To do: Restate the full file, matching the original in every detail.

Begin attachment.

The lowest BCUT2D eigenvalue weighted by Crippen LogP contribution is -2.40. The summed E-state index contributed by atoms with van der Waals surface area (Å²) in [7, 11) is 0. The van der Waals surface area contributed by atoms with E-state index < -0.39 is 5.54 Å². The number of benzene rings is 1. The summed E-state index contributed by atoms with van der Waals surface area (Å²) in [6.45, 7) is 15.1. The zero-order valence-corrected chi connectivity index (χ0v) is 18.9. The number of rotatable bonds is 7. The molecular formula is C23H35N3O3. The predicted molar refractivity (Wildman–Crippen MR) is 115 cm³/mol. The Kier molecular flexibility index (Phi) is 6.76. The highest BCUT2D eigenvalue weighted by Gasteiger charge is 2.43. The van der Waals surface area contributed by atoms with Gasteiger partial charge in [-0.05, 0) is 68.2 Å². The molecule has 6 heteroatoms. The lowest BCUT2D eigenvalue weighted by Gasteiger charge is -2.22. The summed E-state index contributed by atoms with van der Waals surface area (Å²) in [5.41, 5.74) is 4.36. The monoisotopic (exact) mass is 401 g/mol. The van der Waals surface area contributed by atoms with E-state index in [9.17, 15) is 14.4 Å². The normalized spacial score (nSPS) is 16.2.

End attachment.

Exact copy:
The lowest BCUT2D eigenvalue weighted by Crippen LogP contribution is -2.40. The summed E-state index contributed by atoms with van der Waals surface area (Å²) in [7, 11) is 0. The van der Waals surface area contributed by atoms with E-state index < -0.39 is 5.54 Å². The number of benzene rings is 1. The summed E-state index contributed by atoms with van der Waals surface area (Å²) in [6.45, 7) is 15.1. The zero-order valence-corrected chi connectivity index (χ0v) is 18.9. The number of rotatable bonds is 7. The molecular formula is C23H35N3O3. The predicted molar refractivity (Wildman–Crippen MR) is 115 cm³/mol. The Kier molecular flexibility index (Phi) is 6.76. The highest BCUT2D eigenvalue weighted by Gasteiger charge is 2.43. The van der Waals surface area contributed by atoms with Gasteiger partial charge in [-0.05, 0) is 68.2 Å². The molecule has 6 heteroatoms. The lowest BCUT2D eigenvalue weighted by Gasteiger charge is -2.22. The summed E-state index contributed by atoms with van der Waals surface area (Å²) in [5.41, 5.74) is 4.36. The monoisotopic (exact) mass is 401 g/mol. The van der Waals surface area contributed by atoms with E-state index in [9.17, 15) is 14.4 Å². The normalized spacial score (nSPS) is 16.2.